India and Her Magic
India, where do I even start with you? I first want to tell you that I truly love you, even though you often overwhelm and frustrate me. I love your madness, your vibrant colors and disgusting smells, your blatant contradictions, your bleached purity, your holy cows that stubbornly block the middle of the road and refuse to budge even when I honk the horn on my motor scooter, your dizzying number of 32 millions Gods you worship, your road-side masala chai tea stalls where you sell scolding hot chai in flimsy plastic cups that burn my fingers, your religious mayhem, your “holy river” that is full of human bones and rubbish, your spiritual seekers and your often lost and sometimes found souls.
I love resting on well-worn filthy cushions in crumbling bamboo cafes sipping mango juice while I silently observe dread-locked travelers sitting in the lotus position, each on their own somewhat unique spiritual journey, trying hopelessly to find middle ground with one another as they pass a joint around. I love watching these seekers run in circles chasing something that nobody can actually put their finger on, because they haven’t yet realized that it doesn’t inherently exist. At the same time, I must admit I sometimes hate watching this because after a while it’s like watching re-runs of an old TV show that you’ve seen one too many times. At almost any budget guesthouse you stay at all over India, you will see this same scene again and again: Hippies sitting on cushions, stoned off their asses, absentmindedly engaging in conversations that range from philosophy to spirituality, to where to find the best hashish in town.
Aside from this, I have found there is a subtle force at play an India, a force that makes you subconsciously pull away from your travel companions to some degree and turn inward. There is no such thing as a safety net while traveling India, and even if there were, you wouldn’t want it to catch you. You want to fall. You want the battle wounds and you want the scars. You want to explore this strange and mystical land, to teeter on the edge of danger and safety, of sanity and absolute madness.
People often come here and leave forever changed. I believe that when one travels India, they don’t find themselves, but rather confront themselves. They confront the deepest part of their inner selves, and what they they find is a vast emptiness that is begging to be explored. This emptiness resides in all of us, but isn’t usually realized and appreciated the way it is when traveling through chaotic and mystical India. This emptiness I speak of may sound negative but it’s not; it’s the vastness of our soul that we rarely take the time to explore. The emptiness, or clarity, has always been there, but not until you are in a ravaged and contradictory place such as India does it finally get the chance for light to be shed upon it, and what you find is inner calmness and serenity.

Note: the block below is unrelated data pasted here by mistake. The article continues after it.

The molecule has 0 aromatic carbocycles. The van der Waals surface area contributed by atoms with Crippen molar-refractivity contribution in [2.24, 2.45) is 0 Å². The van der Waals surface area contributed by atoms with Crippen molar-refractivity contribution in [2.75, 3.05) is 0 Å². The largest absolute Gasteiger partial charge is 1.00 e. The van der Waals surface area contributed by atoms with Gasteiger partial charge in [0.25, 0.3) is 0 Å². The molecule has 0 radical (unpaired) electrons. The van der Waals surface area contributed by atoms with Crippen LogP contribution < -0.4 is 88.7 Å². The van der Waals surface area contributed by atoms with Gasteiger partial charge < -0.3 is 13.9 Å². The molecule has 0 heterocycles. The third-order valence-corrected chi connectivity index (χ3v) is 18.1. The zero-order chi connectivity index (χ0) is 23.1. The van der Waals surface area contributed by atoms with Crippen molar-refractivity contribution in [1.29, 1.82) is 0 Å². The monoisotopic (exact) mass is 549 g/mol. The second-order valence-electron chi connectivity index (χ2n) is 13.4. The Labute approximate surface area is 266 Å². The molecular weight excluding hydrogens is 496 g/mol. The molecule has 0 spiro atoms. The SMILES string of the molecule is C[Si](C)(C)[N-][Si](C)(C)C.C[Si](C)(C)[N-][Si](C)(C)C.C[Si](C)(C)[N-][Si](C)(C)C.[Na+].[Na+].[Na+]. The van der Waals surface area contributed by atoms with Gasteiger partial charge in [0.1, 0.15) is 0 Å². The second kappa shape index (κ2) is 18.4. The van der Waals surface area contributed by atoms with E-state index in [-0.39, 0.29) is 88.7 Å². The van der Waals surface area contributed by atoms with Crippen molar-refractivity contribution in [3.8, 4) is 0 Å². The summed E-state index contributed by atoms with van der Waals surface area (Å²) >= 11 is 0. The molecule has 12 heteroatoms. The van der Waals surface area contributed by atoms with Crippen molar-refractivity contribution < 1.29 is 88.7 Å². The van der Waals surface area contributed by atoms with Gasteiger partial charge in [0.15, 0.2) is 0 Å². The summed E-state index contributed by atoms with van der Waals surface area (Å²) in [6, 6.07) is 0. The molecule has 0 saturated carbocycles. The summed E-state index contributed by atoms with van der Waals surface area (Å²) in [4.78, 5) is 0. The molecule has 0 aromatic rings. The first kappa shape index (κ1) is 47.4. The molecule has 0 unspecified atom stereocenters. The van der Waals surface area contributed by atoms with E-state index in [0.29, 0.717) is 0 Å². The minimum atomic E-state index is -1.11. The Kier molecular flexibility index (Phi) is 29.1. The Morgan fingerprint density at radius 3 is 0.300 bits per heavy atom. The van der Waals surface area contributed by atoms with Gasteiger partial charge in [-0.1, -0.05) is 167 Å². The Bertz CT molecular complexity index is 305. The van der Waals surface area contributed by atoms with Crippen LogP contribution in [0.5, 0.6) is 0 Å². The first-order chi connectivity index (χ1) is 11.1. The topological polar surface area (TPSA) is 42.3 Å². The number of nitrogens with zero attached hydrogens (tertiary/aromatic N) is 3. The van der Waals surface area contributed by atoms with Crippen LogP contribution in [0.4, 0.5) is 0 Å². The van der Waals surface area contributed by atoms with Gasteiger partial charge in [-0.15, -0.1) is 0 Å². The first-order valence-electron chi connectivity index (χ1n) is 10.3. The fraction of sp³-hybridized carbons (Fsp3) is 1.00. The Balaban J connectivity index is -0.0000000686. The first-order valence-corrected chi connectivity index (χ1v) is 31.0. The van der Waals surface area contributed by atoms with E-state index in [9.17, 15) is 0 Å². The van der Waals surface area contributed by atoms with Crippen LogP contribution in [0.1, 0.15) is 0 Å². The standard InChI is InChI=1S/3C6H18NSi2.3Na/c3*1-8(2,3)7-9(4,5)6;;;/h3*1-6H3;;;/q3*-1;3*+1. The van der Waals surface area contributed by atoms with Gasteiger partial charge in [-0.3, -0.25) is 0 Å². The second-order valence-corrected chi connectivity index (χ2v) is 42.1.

What is it about India? I’ve heard somewhere that India is a place that is better left to be experienced rather than understood, and I couldn’t agree more. This place has grabbed me in a choke hold, as I knew it probably would and I can’t explain to you exactly why. It leaves one in a hopeless struggle between feeling satisfied and relentlessly yearning for more.
However, after nearly two months in India, I can honestly say that I am leaving this place feeling very content, with amazing memories, a few battle wounds, surreal stories, an open heart and a big smile on my face. I had been given so many warnings before coming to India, but what I have found is that sure you have your seedy paan-spitting wide-eyed creepers and scammers lurking in dusty corners, but mostly it is full of warm, friendly people who more than often go out of their way to help me out.
All the beautiful people I have met, the obnoxiously long train journeys, the rickshaw rides with half-drunk drivers asking me the same two questions (“What’s your country, Madam?” “Are you married, Madam?”), masala chai tea breaks every two hours, cultural explosions on every corner in the form of sadhus and babas, burning ghats, and endless rituals and puja ceremonies… All of these experiences have been ingrained in my heart and have made me realize more than I know how to put into words right now. But I can say this: India has provided me with plenty of challenges and experiences that have tested me in a multitude of ways and has made me feel stronger. And for this, I am grateful. India has worked her magic on me, and I leave here with nothing but love, compassion, and gratitude for my time here in this beautiful mixed-up country.